Monday, April 13, 2015

Simple Enough Reason to Support Hillary

No I am not going to unreservedly support Hillary but if she turns out to be the nominee then I will support her. I won't agree with her on everything but when you consider the current GOP alternatives she is the Goddess of all that is good.

Jonathan Chait offers five reasons why Hillary Clinton will win the presidency in 2016. But in the end, his sixth reason may be the only one that matters:
The argument for Clinton in 2016 is that she is the candidate of the only major American political party not run by lunatics.
via Digby

Monday, April 06, 2015

Simple Tomato Sauce from Marcella Hazan

While she is known for a lot of great Italian recipes, Marcella Hazan may be best known
for the simplest tomato sauce in the world. Don't be frightened by its simplicity, it is
very, very good and all a really good plate of pasta needs.

2 cups tomatoes, with their juices (I use home canned but  a 28-ounce can of San Marzano whole
peeled tomatoes is great as well.)
5 tablespoons butter (don't skimp here, use the best butter you can find. I use Kerry Gold.)
1 onion, peeled and cut in half ( I prefer a sweet onion like Vidalia or Walla Walla but a red onion does just fine.)
Salt (Kosher or sea salt)

Combine the tomatoes, their juices, the butter and the onion halves in a saucepan. Add a
pinch or two of salt.

Don't be tempted to add anything else until you try it just like this. No pepper, basil, garlic or oregano. Nothing.

Place over medium heat and bring to a simmer. Cook, uncovered, for about 45 minutes.
Stir occasionally, mashing any large pieces of tomato with a spoon. Taste and add salt as needed.
Discard the onion before tossing the sauce with pasta. This recipe makes enough sauce
for a pound of pasta.

Note: I've made this sauce with a couple peeled and halved shallots as well.

Sunday, April 05, 2015

Happy Easter and Passover

I know you have probably stopped checking for anything new here. I don't blame you but I do promise to try and do better. This time of year is for getting the garden in and little else. I've been working hard and it is starting to pay off. Spinach and carrots went in yesterday and radishes and beets the day before. I'm trying to get two beds ready a day but I have failed in that goal so far. The excuse yesterday was that I had to mow the yard.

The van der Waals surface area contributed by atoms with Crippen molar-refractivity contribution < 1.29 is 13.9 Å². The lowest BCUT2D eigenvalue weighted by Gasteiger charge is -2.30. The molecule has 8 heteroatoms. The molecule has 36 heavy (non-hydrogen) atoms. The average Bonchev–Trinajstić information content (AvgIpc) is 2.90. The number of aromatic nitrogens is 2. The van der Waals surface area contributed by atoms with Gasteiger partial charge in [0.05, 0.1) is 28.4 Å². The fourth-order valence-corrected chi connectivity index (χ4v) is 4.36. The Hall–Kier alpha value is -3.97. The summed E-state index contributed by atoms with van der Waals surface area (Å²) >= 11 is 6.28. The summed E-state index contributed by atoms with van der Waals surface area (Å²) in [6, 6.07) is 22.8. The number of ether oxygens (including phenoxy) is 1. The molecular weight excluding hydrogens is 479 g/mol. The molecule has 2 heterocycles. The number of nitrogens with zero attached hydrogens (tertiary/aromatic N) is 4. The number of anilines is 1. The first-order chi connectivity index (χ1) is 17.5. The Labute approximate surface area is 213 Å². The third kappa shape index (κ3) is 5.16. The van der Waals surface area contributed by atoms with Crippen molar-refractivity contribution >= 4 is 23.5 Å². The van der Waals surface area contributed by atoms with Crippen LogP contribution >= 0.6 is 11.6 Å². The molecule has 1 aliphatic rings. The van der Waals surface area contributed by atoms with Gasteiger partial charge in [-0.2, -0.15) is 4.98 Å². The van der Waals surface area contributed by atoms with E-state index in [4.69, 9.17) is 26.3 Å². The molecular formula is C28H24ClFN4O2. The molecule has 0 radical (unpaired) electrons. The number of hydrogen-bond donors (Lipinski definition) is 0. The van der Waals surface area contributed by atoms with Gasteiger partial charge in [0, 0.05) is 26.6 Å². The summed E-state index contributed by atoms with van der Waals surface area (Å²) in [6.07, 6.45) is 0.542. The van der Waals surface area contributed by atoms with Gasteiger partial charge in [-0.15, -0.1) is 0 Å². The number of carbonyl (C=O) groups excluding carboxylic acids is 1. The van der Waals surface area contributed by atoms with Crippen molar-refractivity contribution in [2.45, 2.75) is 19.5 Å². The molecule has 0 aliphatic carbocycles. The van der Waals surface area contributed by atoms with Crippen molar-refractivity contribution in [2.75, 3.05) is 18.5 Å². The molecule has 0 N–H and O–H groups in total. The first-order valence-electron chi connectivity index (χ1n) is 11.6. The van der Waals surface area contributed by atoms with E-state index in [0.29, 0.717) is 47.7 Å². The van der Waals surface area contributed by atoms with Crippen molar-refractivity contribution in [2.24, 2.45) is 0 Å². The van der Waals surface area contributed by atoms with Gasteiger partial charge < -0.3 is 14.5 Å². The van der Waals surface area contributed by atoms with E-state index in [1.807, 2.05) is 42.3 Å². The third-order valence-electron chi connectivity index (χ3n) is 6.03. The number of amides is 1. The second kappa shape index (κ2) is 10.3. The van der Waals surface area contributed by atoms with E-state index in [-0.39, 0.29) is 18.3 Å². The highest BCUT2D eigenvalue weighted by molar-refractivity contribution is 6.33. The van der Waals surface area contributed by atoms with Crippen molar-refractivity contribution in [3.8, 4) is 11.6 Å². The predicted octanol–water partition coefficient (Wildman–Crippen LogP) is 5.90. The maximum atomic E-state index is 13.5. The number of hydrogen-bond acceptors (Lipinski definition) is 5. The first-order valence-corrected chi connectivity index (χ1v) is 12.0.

With everything else I am having some work done on my legs which eats a day a week and sometimes more for recovery. The "very close veins" as my grandmother used to call them were beginning to bother me so I am having all of the surface veins in both legs eliminated. I thought it was going to be with laser but there is a new treatment that uses a chemical and is less painful with faster recovery. So any way, the doctor only does one area a week so it took a month to do the right leg and we started on the left this week. Not too painful but there is some tenderness for a few weeks. The worst is having to wear support stockings for 30 days after the work. What a pain.

So if you celebrate the day then happy, happy. If you don't just enjoy the spring. It will be another gorgeous day here in the Atlanta burbs and after Miss Zoey has her walk we will be back in the garden.

Friday, March 13, 2015

Homemade Cheddar Cheese Crackers

Homemade Cheddar Cheese Crackers

I am a cracker person. I love crackers and I especially like cheese crackers. The problem
is I am also trying to eat well and almost all of the crackers on the store shelves are made
with weird stuff and unnecessary chemicals. It is a problem when it is so easy to reach
for the box of Cheezits.  However, you can make your own cheese crackers and it really
isn't too hard and it is just a few ingredients.

2 cups shredded cheddar cheese ( I like extra sharp but shred your own, don't buy the
pre-shredded) I sometimes add a few tablespoons of grated Parmesan to kick them up.
1 cup Whole Wheat Flour
1/2 teaspoon of Kosher salt.
6 tablespoons softened unsalted butter

That is really all you need for plain cheddar cheese crackers. If you want a little more zing
try a pinch or two of cayenne, cracked black pepper, dried herbs or even granulated
garlic. Experiment with adding sesame seeds and other things to get some flavors you


Preheat oven to 400 F.
Place the first 3 ingredients in a food processor and pulse several times to combine.
Add the butter and pulse until a ball forms. Take the dough out of the food processor and
form a big ball.  The dough generally comes out fine, but you may need to add a little bit
of water (just a few drops) if your dough is not well formed.

Roll out dough on a floured surface or on top of Parchment Paper.  Don’t roll too thin
because the crackers break easily.  Cut in squares with a knife or a pizza cutter.
Bake for about 13-15 minutes until golden brown. I use parchment paper to make things
easier or a Sil-Pat works as well.

If they last this long, they will keep covered for a week or so.

Ostara Is Upon Us

Ok, here we are just a week away from Ostara also known as the beginning of Spring and it is time to plant some of the warm weather seeds like tomatoes and eggplant. All the pepper, leek, shallot and onion plants are up and going. It is also time to get your flower seeds going. Marigolds. zinnas, and nasturtium to attract pollinators and discourage pests. I'm going to try and get all my different peas in the ground this weekend as well. I'm a little late as I was waiting for my inoculant to show up. Insuring the legumes like peas have the proper bacteria they need to fix nitrogen from the air makes a big difference in yield. Everybody get planting.